The emergency triggered by the hazardous smog in China’s north has brought to fore the country’s drive to build its renewable energy credentials.
In response to the situation, officials have implemented a suite of anti-pollution measures, including the temporary shutdown of factories and power plants.
At the same time, with an eye to the medium and longer term, President Xi Jinping has also ordered further efforts to promote the development and use of clean energy, particularly for heating in the northern regions.
As we contemplate these developments, we should remember that these efforts are significant and augur well for a cleaner future.
China is already a renewable energy superpower, a point acknowledged by US President Barack Obama when he observed that “it is China that has launched the largest effort in history to make their economy energy-efficient”.
President Obama made this comment seven years ago. In the years since 2009, I have observed that China’s lead in renewable energy has only increased.
In fact, a recent Climate Group report found that in 2014, China invested nearly US$90 billion in renewables, a third more than the previous year and nearly 73 percent more than the US.
China’s lead is not by chance. It is no doubt the result of strong leadership from the Chinese government and a wide range of supportive policy initiatives on clean, green technology.
As frustrating as the current smog events are, China’s investments will benefit the environment in the longer term.
And it is not not just the environment. The focus on technologies underpinning new ways to produce and use energy is assisting the expansion of China’s advanced manufacturing sector and opening up new export markets.
China leads the world in reducing the carbon intensity of its economy. In 2014/15, its carbon emissions per unit of GDP fell 6.4 percent, compared with a decline of 4.7 percent in the US and a 2 percent decrease in India.
China is proving that countries can have economic growth without increasing their carbon emissions.
The world is also benefiting from China’s significant investment in renewable technology.
In view of its scale and capability, China is not only contributing significantly to the improvement of renewable technology, it is also driving down costs, making renewable electricity generation more competitive than fossil fuel-based power generation and the technology more accessible to a wider range of people in a wider range of countries.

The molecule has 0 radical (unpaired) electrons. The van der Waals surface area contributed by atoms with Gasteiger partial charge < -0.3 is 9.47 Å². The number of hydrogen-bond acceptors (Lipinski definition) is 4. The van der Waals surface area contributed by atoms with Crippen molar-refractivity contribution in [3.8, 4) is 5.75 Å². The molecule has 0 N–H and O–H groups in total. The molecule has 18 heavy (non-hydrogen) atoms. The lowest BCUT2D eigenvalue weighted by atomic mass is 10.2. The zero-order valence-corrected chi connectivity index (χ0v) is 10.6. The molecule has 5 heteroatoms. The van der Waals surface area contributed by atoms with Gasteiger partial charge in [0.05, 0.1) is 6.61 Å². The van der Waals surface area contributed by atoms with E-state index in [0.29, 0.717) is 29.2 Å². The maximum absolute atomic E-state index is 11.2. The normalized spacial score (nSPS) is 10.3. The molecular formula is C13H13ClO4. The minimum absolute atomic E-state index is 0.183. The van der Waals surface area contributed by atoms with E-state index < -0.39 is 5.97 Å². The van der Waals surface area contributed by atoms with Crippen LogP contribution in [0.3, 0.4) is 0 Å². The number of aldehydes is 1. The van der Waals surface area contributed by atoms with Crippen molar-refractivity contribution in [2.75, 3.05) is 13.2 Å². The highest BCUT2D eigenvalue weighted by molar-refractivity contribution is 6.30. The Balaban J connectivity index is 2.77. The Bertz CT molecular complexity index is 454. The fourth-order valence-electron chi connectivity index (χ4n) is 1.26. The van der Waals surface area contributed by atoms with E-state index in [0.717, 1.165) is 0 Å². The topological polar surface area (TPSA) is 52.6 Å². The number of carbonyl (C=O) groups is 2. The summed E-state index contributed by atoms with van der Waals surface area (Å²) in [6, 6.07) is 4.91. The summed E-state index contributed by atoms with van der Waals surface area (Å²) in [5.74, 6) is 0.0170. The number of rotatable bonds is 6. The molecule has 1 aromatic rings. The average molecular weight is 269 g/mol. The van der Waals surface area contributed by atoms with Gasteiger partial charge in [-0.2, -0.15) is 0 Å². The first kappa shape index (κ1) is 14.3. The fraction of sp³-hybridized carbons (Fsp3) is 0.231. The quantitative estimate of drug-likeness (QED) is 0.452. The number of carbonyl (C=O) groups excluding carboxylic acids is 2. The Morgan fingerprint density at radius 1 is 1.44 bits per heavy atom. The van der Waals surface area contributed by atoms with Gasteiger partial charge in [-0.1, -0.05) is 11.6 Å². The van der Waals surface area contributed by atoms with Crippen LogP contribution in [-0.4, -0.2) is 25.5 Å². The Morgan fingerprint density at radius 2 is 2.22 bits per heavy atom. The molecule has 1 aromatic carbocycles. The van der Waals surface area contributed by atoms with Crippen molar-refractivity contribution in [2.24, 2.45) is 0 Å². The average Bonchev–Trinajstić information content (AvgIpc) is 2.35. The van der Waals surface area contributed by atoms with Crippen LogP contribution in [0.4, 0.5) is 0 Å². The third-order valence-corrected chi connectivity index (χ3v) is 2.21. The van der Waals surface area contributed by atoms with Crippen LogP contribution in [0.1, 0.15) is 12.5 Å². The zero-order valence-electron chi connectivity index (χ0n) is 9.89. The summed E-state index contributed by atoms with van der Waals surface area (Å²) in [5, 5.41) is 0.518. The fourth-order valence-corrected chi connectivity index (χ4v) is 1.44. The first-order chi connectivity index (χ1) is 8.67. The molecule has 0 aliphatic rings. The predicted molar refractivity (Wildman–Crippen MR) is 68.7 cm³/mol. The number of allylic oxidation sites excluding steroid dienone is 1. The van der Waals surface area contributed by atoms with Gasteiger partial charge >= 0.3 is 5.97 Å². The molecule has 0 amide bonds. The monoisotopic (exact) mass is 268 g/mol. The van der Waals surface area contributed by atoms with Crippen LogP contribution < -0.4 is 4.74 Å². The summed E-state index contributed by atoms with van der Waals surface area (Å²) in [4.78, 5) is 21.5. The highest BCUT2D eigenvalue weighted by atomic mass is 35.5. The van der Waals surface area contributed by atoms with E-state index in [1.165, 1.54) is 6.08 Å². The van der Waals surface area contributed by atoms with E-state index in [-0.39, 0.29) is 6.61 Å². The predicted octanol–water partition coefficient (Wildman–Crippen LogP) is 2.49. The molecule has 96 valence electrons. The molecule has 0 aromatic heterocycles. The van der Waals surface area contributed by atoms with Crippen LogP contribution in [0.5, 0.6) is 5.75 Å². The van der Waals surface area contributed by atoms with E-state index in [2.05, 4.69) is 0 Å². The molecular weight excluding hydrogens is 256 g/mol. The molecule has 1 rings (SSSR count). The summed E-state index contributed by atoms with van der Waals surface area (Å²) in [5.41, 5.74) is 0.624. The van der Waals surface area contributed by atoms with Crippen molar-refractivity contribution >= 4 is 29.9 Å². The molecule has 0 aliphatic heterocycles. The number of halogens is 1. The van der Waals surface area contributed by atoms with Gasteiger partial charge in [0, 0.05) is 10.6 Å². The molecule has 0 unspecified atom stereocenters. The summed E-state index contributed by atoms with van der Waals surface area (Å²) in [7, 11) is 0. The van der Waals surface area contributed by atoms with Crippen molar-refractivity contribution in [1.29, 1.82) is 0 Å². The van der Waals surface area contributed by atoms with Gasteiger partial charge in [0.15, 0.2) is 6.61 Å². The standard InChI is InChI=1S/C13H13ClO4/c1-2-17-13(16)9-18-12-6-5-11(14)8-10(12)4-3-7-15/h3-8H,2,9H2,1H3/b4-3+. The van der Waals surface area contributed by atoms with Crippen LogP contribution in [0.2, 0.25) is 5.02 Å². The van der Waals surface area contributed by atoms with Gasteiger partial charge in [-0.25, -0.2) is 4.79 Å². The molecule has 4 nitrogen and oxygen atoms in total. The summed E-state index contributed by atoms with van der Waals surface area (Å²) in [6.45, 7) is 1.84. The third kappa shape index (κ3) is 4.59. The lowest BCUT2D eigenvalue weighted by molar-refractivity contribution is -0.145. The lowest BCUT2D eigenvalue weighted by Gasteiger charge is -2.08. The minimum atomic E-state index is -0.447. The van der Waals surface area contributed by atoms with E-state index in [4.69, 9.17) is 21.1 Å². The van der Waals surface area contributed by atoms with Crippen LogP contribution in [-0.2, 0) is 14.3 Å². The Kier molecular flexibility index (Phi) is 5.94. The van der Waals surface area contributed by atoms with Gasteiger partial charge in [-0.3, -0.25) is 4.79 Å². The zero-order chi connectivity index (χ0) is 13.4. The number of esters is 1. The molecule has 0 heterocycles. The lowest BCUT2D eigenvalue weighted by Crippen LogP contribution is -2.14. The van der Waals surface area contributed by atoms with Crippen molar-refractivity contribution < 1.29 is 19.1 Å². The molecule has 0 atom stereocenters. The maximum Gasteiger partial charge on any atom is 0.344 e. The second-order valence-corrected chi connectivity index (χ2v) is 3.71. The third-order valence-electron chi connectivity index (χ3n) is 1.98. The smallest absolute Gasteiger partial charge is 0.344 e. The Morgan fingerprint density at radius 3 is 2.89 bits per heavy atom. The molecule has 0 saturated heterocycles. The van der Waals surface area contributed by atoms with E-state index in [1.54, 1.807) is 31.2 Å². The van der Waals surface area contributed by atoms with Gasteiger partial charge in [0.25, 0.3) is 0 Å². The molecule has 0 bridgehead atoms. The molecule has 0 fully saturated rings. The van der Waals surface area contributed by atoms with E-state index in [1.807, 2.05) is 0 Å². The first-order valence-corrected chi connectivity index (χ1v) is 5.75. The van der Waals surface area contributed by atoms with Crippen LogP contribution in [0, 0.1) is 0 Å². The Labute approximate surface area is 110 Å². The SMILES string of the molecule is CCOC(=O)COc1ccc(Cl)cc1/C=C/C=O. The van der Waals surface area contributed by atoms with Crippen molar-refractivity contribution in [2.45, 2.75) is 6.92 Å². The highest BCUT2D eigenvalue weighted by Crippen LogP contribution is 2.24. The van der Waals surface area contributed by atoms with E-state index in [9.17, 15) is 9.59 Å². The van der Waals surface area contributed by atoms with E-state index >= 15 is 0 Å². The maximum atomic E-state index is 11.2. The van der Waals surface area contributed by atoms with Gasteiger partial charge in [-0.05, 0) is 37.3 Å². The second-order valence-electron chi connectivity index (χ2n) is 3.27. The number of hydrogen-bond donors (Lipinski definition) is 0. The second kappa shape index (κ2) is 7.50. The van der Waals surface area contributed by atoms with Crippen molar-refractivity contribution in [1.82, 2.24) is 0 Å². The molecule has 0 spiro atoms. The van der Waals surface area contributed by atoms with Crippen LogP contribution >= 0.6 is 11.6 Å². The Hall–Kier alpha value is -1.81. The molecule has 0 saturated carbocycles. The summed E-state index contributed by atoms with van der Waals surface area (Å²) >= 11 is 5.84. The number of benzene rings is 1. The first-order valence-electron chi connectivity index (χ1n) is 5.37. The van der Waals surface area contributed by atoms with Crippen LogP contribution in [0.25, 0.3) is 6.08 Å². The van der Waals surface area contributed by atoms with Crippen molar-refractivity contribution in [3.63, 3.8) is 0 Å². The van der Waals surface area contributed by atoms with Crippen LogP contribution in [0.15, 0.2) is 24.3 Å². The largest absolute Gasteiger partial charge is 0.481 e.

I am a member of the Energy Transition Leadership Forum in Australia, along with a former governor-general of Australia and the chairman of our flagship science body, the CSIRO.
We have provided advice to the government on a blueprint for Australia’s transition to renewable energy.
For me, China’s approach to encouraging the development and deployment of renewable technology is striking.
It provides an example to the world of the success that can be achieved through clear-eyed policy development and implementation.
Australia has chosen a different path, a more ad hoc approach underpinned by caution which new data shows is struggling to meet 2030 targets.
The extent of this policy conservatism was revealed in the aftermath of a catastrophic storm event in South Australia in September which took down transmission towers and triggered a blackout across the entire state.
Around 40 percent of South Australia’s electricity is generated by wind and solar, the highest percentage in the country. This heavy reliance on renewables was quickly blamed for the unprecedented blackout.
The announcement of the closure of a 45-year-old coal-fired power station in Victoria, the dirtiest in the country, also drew warnings about the dangers of moving away from coal too quickly.
Environment and Energy Minister Josh Frydenberg said: “You take out of the equation the cheaper brown coal fired power, and you put in its place gas, renewables … you will get higher prices and you will invite more instability.”
It is clear that energy generation is shifting inexorably towards renewables. In fact, the International Energy Agency says 2015 marked the first time that renewables represented more than half the new power capacity switched on around the world.
Yes, China has some significant environmental challenges and, as the recent smog shows, transition will take time.
However, critics in the West should recognize and acknowledge what China is doing in response to those challenges.
And if, as many experts predict, we see a two-speed world for renewable energy evolving, China is clearly in the fast lane. Other countries like Australia, with its policy uncertainty and lack of urgency, have some considerable catching up to do.
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